Australia - Don't Let Suspension Leave You High And Dry: QBCC Licence Suspension – What Does It Mean For Counterparties?
Legal News & Analysis - Asia Pacific - Australia - Dispute Resolution - Insolvency & Restructuring
13 April, 2019
The short-lived suspension of Laing O’Rourke Australia Pty Ltd’s QBCC licence between 8 and 13 March 2019 will have caused significant concern amongst counterparties to Laing O'Rourke contracts in Queensland regarding the potential impacts on project delivery and payment resulting from the licence suspension. Fortunately. those impacts should be manageable due to the short duration of Laing O'Rourke's licence suspension. A prolonged suspension would, however, cause major headaches for both Principals and subcontractors compelling them to consider a range of legal options to minimise losses resulting from the suspension.
This article looks at the potential impact of licence suspension upon counterparties (both upstream principals and downstream subcontractors, consultants and suppliers) and their respective legal and commercial positions as a consequence of the disruption caused by that suspension.
This article will take three minutes to read.
Immediate consequences of loss of licence
Laing O’Rourke held, and has now regained, the highest possible QBCC licence, ‘Builder – Open’ with a Maximum Turnover in Category 7 (>$240M), entitling it to work on all classes of buildings and to prepare plans and specifications for use on work to be performed by it.
Queensland has the most comprehensive system of contractor licensing in Australia. Outside Queensland, contractor licencing is primarily focussed on residential construction and specialist trades (e.g. electrical and plumbing). In contrast, the licencing system under the Queensland Building and Construction Commission Act 1991 (QBCC Act) requires contractors to obtain specific licences by reference to the type and value of work performed, with penalties imposed for performance of work outside the authorised licence class.
The consequences of suspension of a QBCC licence are severe, requiring the cessation of construction work on all sites on pain of penalty (and in the case of an individual, potential imprisonment) and the potential risk of QBCC’s refusal to lift the suspension if there is evidence of unlicensed contracting. This prohibition on unlicensed contracting will apply even where individual subcontractors hold relevant licences for their respective trades, due to the inability of the affected contractor to carry out supervision and co-ordination of that work as head contractor.
The problem extends beyond the inability to perform work on site and includes a prohibition on the suspended licence holder from holding itself out as a contractor able to perform work. This would appear to prevent the suspended contractor from submitting tenders, negotiating and entering into upstream contracts, performing design work or letting subcontracts. Sections 54 and 67(4) of the QBCC Act require all contractors to display their QBCC licence number in advertising and marketing material and to state their licence number in each written contract. A suspended contractor is unable to comply with either of these obligations and is liable to a fine for breach. The suspension of a licence will also impact the ability of the suspended contractor to enforce the payment provisions of any contract, since the QBCC Act restricts the amount a suspended contractor is entitled to be paid (where work has been carried out during a suspension), and expressly excludes an entitlement to be paid any profit.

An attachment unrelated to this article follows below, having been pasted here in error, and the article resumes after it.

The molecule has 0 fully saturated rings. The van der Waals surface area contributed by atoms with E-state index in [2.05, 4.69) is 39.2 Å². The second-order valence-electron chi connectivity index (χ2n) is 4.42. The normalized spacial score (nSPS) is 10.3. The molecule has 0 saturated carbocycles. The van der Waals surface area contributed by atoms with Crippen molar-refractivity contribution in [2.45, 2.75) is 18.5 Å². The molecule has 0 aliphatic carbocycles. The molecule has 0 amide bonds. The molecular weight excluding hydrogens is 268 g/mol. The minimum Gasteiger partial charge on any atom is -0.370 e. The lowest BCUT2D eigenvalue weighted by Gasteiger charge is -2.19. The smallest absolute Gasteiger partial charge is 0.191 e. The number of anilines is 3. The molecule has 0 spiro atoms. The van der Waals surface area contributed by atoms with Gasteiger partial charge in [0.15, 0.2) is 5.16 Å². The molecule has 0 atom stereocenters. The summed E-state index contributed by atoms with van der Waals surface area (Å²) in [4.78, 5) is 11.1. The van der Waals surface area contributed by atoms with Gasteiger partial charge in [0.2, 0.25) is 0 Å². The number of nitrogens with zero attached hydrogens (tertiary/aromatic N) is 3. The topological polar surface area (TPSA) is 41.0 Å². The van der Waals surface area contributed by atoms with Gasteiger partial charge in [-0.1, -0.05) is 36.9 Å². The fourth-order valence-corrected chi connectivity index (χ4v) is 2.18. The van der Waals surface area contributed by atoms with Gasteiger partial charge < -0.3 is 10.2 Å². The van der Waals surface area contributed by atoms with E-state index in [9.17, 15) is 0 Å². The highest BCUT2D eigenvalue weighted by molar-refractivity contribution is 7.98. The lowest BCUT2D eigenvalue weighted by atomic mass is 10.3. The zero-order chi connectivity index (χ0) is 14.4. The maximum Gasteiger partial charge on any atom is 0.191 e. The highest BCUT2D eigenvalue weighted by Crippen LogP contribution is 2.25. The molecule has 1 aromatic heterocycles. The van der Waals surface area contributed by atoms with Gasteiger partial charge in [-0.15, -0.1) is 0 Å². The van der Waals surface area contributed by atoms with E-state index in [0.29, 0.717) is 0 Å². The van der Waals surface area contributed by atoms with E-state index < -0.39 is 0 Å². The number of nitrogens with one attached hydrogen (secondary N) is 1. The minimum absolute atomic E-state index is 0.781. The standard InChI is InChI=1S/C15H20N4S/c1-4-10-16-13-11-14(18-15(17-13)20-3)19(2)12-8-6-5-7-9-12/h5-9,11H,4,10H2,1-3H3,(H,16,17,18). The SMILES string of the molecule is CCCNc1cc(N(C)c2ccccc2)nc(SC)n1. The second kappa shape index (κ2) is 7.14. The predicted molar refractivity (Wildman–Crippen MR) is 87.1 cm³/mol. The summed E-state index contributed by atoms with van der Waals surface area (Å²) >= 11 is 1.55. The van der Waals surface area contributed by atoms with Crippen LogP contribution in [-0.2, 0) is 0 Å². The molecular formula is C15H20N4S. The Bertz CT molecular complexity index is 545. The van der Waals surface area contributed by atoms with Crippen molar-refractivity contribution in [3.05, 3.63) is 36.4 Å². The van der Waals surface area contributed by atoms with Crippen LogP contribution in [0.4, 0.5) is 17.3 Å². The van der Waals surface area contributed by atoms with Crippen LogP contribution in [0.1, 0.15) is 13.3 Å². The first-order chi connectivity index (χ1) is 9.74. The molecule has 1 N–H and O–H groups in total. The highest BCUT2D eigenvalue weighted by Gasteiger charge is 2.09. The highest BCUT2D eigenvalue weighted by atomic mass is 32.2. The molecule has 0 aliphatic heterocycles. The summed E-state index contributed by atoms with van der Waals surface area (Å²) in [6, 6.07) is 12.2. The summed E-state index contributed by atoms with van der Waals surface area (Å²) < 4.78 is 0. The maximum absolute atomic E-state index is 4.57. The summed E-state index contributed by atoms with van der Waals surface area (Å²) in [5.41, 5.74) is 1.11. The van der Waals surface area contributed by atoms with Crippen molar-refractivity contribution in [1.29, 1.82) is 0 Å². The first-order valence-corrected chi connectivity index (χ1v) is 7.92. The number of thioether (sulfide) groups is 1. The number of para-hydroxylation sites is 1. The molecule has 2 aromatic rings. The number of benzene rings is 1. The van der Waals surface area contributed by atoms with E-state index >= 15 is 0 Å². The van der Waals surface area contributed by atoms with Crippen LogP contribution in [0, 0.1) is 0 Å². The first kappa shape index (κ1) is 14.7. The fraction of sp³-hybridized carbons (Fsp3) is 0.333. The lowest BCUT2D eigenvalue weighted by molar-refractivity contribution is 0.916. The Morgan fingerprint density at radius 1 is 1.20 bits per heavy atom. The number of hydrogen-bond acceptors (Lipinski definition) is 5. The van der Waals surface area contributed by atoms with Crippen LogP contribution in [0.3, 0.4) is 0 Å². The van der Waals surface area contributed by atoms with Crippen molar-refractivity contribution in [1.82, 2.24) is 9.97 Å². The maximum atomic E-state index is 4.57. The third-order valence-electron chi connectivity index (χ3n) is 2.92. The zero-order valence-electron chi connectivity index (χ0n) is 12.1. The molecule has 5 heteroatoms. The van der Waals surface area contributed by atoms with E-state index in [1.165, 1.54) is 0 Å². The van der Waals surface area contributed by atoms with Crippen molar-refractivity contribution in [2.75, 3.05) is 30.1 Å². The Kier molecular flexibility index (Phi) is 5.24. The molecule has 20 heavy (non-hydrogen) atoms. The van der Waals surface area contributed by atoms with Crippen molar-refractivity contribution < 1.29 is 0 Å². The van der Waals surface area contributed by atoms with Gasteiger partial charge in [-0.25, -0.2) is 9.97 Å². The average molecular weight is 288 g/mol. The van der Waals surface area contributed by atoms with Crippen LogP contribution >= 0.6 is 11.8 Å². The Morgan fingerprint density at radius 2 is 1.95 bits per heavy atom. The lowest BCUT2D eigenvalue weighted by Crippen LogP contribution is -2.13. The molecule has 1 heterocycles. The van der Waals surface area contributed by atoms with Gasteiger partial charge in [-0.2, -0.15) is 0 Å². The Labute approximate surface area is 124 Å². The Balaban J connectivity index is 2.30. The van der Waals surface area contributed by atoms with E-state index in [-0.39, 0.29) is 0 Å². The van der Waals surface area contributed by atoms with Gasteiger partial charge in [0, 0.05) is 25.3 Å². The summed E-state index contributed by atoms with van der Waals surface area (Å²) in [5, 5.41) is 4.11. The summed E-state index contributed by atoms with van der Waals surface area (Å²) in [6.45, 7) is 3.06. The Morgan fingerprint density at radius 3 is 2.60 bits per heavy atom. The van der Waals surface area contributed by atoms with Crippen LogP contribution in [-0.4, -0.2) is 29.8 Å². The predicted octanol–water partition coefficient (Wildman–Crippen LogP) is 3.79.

For Principals, the loss or suspension of the contractor’s licence means a complete halt to progress of work on and off site and an indeterminate delay to program and ultimate Practical Completion of the project until a new licence is granted or a new licence holder appointed. This may have severe financial consequences in terms of delayed income generation (e.g. inability to complete on downstream sales contracts, delayed commencement to leases of commercial and retail property or use of economic infrastructure such as toll roads) and may cause breach of developer financial covenants. The head contract will provide for liquidated damages for delay backed by unconditional undertakings and potentially Parent Company Guarantees, however any prolonged suspension is likely to result in liquidated damages liabilities in excess of the security held by the Principal and lead the Principal to consider its termination rights.
Subcontractors, consultants and suppliers will also be unable to perform work for the suspended head contractor, leading to significant cashflow implications with idle labour and plant (much of it hired) and no progress payments.
Rights of Principals in the licence jurisdiction
Principals will look to their contractual rights against the affected contractor, including for breach of express representations that the contractor has the ability and capacity to carry out the work under the contract and that it will do so in accordance with legislative requirements. Many contracts will include a specific representation that the contractor maintains, or will obtain, all necessary permits and approvals to perform the work. As stated above, for Queensland contracts the relevant QBCC licence must be expressly stated in the construction contract. Some contracts will specifically identify the loss of a key permit or approval as a substantial breach of contract, entitling the Principal to terminate.